Does not want to go to sleep!

It is up to parents, as part of their education and for the child's own well-being, to specify what time they should go to bed. And it is that at this age they are capable of concocting incredible reasoning and using overwhelming arguments in order to avoid this moment. However, their sense of self-control is not yet highly developed and they refuse to acknowledge that they are exhausted, even though their eyes are closing.

Rebellion at the foot of the bed

It is true that they are no longer babies, but they still need to sleep about 10 hours (from 10 at night to 8 in the morning) to regain lost energy. An issue that always arouses controversy because, although they accepted it willingly - except for a small ups and downs - while they were younger, now it becomes a workhorse of their incipient declaration of independence: "I am already older, and I am not you can treat like it's still a baby. Let's see why can't I?".

We try to instill a habit in them, but it is not a one-day job; firmness and consistency are required when applying our authority. And the truth is that they are right: a rule can be appropriate when they are seven years old and become obsolete when they reach nine.

Although some discipline is essential for family dynamics to work, exceptions are made to confirm the rules; If one night he stays until 12, watching an NBA game on TV, nothing happens (as long as there is no school the next day).

What happens is that many parents fear that, if they give in once, they will be forever subject to their whims. But it does not have to be like that. Quite the contrary; if it is explained to them that it is something exceptional, they will take it as a significant gesture of trust and complicity.

When Morpheus is late for the appointment

You have to be tolerant enough and take into account that some children are more sleepy than others, and that there are periods of more or less sleep. Sometimes, they are caused by physical reasons (after several rainy days without going out to play, it is logical that they are less tired); others for psychological reasons (having a relative stay a few days to sleep at home is an extraordinary novelty for them). And, as it happens to us adults, there are certain times of the year in which, due to a greater number of solar hours or due to the increase in temperatures, there is a variation in the hours of sleep.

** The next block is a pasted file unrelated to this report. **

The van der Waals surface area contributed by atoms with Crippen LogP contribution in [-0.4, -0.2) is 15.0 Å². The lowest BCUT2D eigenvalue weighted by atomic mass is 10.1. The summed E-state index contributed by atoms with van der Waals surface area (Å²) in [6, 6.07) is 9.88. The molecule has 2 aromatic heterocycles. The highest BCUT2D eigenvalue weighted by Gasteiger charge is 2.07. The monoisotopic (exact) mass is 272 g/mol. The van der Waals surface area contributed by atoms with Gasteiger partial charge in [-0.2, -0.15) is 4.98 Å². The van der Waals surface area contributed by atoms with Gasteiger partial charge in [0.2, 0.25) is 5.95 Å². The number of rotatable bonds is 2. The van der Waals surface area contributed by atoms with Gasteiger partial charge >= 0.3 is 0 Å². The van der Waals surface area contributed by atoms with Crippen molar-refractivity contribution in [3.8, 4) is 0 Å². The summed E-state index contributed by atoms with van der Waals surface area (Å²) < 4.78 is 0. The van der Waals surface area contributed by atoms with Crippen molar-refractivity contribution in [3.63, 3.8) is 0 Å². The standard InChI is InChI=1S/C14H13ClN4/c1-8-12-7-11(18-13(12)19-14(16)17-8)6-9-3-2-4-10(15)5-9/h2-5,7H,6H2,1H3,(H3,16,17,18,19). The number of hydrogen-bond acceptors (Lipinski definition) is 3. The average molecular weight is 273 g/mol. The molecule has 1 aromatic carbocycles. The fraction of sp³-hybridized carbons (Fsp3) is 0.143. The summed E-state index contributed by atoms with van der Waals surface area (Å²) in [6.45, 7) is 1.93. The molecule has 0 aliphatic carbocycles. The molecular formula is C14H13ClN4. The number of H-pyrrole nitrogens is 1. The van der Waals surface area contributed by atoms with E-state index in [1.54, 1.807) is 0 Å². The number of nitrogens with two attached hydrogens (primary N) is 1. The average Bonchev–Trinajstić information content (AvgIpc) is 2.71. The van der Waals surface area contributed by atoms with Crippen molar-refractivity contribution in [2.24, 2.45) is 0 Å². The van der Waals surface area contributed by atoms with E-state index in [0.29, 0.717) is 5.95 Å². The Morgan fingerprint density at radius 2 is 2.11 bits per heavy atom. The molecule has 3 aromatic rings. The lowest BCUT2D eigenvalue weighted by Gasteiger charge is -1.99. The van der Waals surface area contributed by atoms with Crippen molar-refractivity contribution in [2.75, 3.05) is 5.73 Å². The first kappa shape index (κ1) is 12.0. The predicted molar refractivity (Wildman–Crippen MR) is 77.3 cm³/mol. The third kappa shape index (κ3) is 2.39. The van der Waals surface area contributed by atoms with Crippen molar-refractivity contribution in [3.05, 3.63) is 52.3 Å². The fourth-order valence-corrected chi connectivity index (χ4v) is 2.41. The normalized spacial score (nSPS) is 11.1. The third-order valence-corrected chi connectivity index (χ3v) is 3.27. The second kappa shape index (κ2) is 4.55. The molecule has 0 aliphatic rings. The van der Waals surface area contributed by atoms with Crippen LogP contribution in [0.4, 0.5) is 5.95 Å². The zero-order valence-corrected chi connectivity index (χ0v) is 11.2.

Within a few margins, we must be flexible with those streaks of greater or lesser need for sleep. In general, any alteration in their daily routine, no matter how small, will take them out of their daily schemes. Going to bed cannot be treated independently of the child's other activities.

If we want him to accept the situation without protesting, a previous ritual can be established: preparing the next day's school supplies, the clothes and shoes to be used, putting on pajamas, brushing teeth, etc.

In addition, it is a good idea to help you calm down progressively and not pretend that five minutes after engaging in an exciting activity you want to go to bed looking good and in a better mood.

What a roll!, I am not even sleepy...

What if he says he's not sleepy yet? Nothing to play a little to get tired and summon the absent. It is more practical to use little tricks: ask him to close his eyes and recall a relaxing scene ("Do you remember how the water resonated in the tent last summer??"), tell you a story... But let's not be fooled by their tricks ("I want to pee again "; "Can I have a glass of water?"...); They are old tricks to get away.

However, it is logical that the child, when mother and father work all day, wants, and needs, to spend more than five minutes to tell them, when they arrive at night, what has happened to them at school.

The necessary flexibility of the rules can come in handy to introduce you to another habit: that of reading. If you are allowed to stay up for a while, let it be to read a book, not to watch an action movie. And leaving very clear the time to turn off the light to avoid the usual "One more page, please ".

If his determination to delay bedtime at all costs is caused by a fear of the dark, let's have a chat with him and see what we can do to make him feel better (leave the hall light on or a pilot in his room). There are children who are more insecure, but it is usually about seasons; an understanding attitude on the part of the parents will be the best remedy.

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